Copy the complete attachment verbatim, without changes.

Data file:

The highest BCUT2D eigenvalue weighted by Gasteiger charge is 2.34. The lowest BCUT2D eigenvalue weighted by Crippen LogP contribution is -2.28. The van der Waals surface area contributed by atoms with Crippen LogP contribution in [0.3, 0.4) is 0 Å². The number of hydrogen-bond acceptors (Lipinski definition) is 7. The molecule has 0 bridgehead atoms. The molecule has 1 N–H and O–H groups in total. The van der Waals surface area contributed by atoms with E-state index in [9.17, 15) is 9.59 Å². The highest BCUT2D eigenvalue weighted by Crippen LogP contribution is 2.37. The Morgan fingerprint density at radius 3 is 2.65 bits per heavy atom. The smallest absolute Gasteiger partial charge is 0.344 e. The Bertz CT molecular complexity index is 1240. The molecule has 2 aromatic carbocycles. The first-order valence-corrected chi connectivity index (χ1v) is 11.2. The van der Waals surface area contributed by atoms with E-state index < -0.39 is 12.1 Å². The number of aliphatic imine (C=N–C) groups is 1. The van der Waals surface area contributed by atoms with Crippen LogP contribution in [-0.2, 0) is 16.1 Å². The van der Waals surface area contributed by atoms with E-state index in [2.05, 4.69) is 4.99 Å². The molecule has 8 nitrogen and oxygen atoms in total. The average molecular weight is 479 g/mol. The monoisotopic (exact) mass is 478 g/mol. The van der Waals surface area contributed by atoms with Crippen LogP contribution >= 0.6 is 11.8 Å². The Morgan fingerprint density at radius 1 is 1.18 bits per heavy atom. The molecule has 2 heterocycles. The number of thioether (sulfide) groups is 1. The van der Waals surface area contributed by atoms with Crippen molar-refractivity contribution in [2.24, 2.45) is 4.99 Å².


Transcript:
The highest BCUT2D eigenvalue weighted by Gasteiger charge is 2.34. The lowest BCUT2D eigenvalue weighted by Crippen LogP contribution is -2.28. The van der Waals surface area contributed by atoms with Crippen LogP contribution in [0.3, 0.4) is 0 Å². The number of hydrogen-bond acceptors (Lipinski definition) is 7. The molecule has 0 bridgehead atoms. The molecule has 1 N–H and O–H groups in total. The van der Waals surface area contributed by atoms with E-state index in [9.17, 15) is 9.59 Å². The highest BCUT2D eigenvalue weighted by Crippen LogP contribution is 2.37. The Morgan fingerprint density at radius 3 is 2.65 bits per heavy atom. The smallest absolute Gasteiger partial charge is 0.344 e. The Bertz CT molecular complexity index is 1240. The molecule has 2 aromatic carbocycles. The first-order valence-corrected chi connectivity index (χ1v) is 11.2. The van der Waals surface area contributed by atoms with E-state index < -0.39 is 12.1 Å². The number of aliphatic imine (C=N–C) groups is 1. The van der Waals surface area contributed by atoms with Crippen LogP contribution in [-0.2, 0) is 16.1 Å². The van der Waals surface area contributed by atoms with E-state index in [2.05, 4.69) is 4.99 Å². The molecule has 8 nitrogen and oxygen atoms in total. The average molecular weight is 479 g/mol. The monoisotopic (exact) mass is 478 g/mol. The van der Waals surface area contributed by atoms with Crippen LogP contribution >= 0.6 is 11.8 Å². The Morgan fingerprint density at radius 1 is 1.18 bits per heavy atom. The molecule has 2 heterocycles. The number of thioether (sulfide) groups is 1. The van der Waals surface area contributed by atoms with Crippen molar-refractivity contribution in [2.24, 2.45) is 4.99 Å².